Projectiles launched upward at some angle

  1. An arrow is shot at a 30.0° angle with the horizontal. It has a velocity of 49 m/s.
    1. How high will the arrow go?
    2. What horizontal distance will it travel?

  2. In setting up a chase scene for a movie, a stunt coordinator builds a 45° take off ramp.  If a car is to be driven off the ramp at a speed of 50.0 m/s, how far away should the landing ramp be placed?

  3. A pitched ball is hit by a batter at a 45° angle. It just clears the outfield fence, 98-m away.  Find the velocity of the ball when it left the bat. Assume the fence is the same height as the pitch.

  4. A basketball player tries to make a half court jump shot, releasing the ball at the height of the basket.   Assuming the ball is launched at 51.0°, 14.0 m from the basket, what velocity must the player give the ball?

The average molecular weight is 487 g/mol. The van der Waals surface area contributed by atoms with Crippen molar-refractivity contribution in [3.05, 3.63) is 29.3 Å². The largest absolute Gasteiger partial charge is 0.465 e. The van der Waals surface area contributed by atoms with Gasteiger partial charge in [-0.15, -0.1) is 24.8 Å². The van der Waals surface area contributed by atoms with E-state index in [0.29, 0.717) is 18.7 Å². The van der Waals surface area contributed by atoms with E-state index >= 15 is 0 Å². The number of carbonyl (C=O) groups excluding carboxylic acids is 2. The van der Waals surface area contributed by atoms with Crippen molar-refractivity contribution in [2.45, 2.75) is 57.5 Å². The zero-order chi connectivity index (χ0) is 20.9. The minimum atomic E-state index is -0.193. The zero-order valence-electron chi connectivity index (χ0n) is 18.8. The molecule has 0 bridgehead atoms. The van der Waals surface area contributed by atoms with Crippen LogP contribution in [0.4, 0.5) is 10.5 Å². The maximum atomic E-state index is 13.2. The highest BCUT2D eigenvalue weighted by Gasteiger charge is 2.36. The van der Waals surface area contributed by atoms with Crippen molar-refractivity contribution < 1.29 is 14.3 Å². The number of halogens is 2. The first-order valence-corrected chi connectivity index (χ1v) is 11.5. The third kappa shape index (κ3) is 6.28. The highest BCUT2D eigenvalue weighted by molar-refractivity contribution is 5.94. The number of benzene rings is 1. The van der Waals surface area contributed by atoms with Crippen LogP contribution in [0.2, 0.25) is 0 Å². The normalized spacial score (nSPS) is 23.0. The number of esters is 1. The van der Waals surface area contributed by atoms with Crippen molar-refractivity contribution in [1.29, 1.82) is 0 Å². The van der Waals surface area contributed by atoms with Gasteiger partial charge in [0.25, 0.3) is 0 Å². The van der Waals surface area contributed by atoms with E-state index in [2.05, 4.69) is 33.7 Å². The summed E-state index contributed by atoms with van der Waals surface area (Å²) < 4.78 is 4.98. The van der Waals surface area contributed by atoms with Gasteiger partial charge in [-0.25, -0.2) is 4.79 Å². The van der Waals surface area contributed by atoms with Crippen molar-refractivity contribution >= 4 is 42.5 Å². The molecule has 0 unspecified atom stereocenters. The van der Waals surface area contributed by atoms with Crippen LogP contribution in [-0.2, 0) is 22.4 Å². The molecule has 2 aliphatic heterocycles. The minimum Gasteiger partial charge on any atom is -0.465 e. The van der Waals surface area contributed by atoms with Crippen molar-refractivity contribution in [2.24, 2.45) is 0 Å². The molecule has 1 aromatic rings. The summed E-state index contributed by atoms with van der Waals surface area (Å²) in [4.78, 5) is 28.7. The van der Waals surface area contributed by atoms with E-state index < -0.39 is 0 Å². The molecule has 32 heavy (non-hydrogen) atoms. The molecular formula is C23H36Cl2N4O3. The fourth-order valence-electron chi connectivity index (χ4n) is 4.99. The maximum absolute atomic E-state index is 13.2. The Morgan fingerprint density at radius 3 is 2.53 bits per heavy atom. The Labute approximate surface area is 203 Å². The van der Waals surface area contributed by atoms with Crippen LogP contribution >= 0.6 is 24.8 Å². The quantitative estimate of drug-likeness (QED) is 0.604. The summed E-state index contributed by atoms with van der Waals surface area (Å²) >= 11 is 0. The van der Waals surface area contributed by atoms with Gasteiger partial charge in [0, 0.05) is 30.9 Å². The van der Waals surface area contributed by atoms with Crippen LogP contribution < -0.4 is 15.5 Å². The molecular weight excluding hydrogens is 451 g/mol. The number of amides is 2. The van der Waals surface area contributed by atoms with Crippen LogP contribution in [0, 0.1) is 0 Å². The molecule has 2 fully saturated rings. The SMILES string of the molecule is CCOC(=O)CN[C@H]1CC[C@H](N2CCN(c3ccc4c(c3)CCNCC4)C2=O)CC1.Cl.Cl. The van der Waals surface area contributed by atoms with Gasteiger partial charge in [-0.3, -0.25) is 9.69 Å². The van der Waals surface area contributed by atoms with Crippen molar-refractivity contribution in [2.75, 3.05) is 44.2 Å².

5. A baseball is hit at 30.0 m/s at an angle of 53° with the horizontal.  Immediately an outfielder runs 4.00 m/s toward the infield and catches the ball at the same height it was hit.  What was the original distance between the batter and the outfielder?

uniform horizontal circular motion

  1. An athlete whirls a 7.00kg hammer tied to the end of a 1.3m chain in a horizontal circle.  The hammer moves at the rate of 1.0 RPS.
    1. What is the centripetal acceleration of the hammer?
    2. What is the tension in the chain?

  2. Sue whirls a yo-yo in a horizontal circle. The yo-yo has a mass of 0.20 kg and is attached to a string 0.80 m long.
    1. If the yo-yo makes 1.0 complete revolution each second, what force does the string exert on it?
    2. If Sue increases the speed of the yo-yo to 2.0 revolutions per second, what force does the string now exert?

  3. A 5.0-g coin is placed on a stereo record revolving at 33 1/3 RPM.